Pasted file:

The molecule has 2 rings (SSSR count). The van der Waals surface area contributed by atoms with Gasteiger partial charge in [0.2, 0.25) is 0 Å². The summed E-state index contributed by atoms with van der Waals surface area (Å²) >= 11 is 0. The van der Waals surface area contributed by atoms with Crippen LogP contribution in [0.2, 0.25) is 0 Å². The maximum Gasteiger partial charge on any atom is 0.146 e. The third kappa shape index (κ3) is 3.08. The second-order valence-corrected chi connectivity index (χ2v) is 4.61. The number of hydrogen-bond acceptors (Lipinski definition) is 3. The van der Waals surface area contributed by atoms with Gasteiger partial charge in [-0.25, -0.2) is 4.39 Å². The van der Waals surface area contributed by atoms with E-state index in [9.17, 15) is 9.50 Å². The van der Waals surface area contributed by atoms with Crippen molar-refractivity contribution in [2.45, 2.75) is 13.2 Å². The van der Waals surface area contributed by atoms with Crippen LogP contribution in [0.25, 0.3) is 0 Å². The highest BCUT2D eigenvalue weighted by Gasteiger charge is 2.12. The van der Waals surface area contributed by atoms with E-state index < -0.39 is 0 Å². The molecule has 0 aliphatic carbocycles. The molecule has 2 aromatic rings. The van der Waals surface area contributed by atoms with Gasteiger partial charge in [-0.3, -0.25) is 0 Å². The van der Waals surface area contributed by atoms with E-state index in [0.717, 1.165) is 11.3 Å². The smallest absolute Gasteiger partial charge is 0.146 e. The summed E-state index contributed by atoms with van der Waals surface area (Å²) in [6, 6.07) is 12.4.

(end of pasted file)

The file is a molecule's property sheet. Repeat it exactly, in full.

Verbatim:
The molecule has 2 rings (SSSR count). The van der Waals surface area contributed by atoms with Gasteiger partial charge in [0.2, 0.25) is 0 Å². The summed E-state index contributed by atoms with van der Waals surface area (Å²) >= 11 is 0. The van der Waals surface area contributed by atoms with Crippen LogP contribution in [0.2, 0.25) is 0 Å². The maximum Gasteiger partial charge on any atom is 0.146 e. The third kappa shape index (κ3) is 3.08. The second-order valence-corrected chi connectivity index (χ2v) is 4.61. The number of hydrogen-bond acceptors (Lipinski definition) is 3. The van der Waals surface area contributed by atoms with Gasteiger partial charge in [-0.25, -0.2) is 4.39 Å². The van der Waals surface area contributed by atoms with E-state index in [9.17, 15) is 9.50 Å². The van der Waals surface area contributed by atoms with Crippen molar-refractivity contribution in [2.45, 2.75) is 13.2 Å². The van der Waals surface area contributed by atoms with Crippen LogP contribution in [0.25, 0.3) is 0 Å². The highest BCUT2D eigenvalue weighted by Gasteiger charge is 2.12. The van der Waals surface area contributed by atoms with E-state index < -0.39 is 0 Å². The molecule has 0 aliphatic carbocycles. The molecule has 2 aromatic rings. The van der Waals surface area contributed by atoms with Gasteiger partial charge in [-0.3, -0.25) is 0 Å². The van der Waals surface area contributed by atoms with E-state index in [0.717, 1.165) is 11.3 Å². The smallest absolute Gasteiger partial charge is 0.146 e. The summed E-state index contributed by atoms with van der Waals surface area (Å²) in [6, 6.07) is 12.4.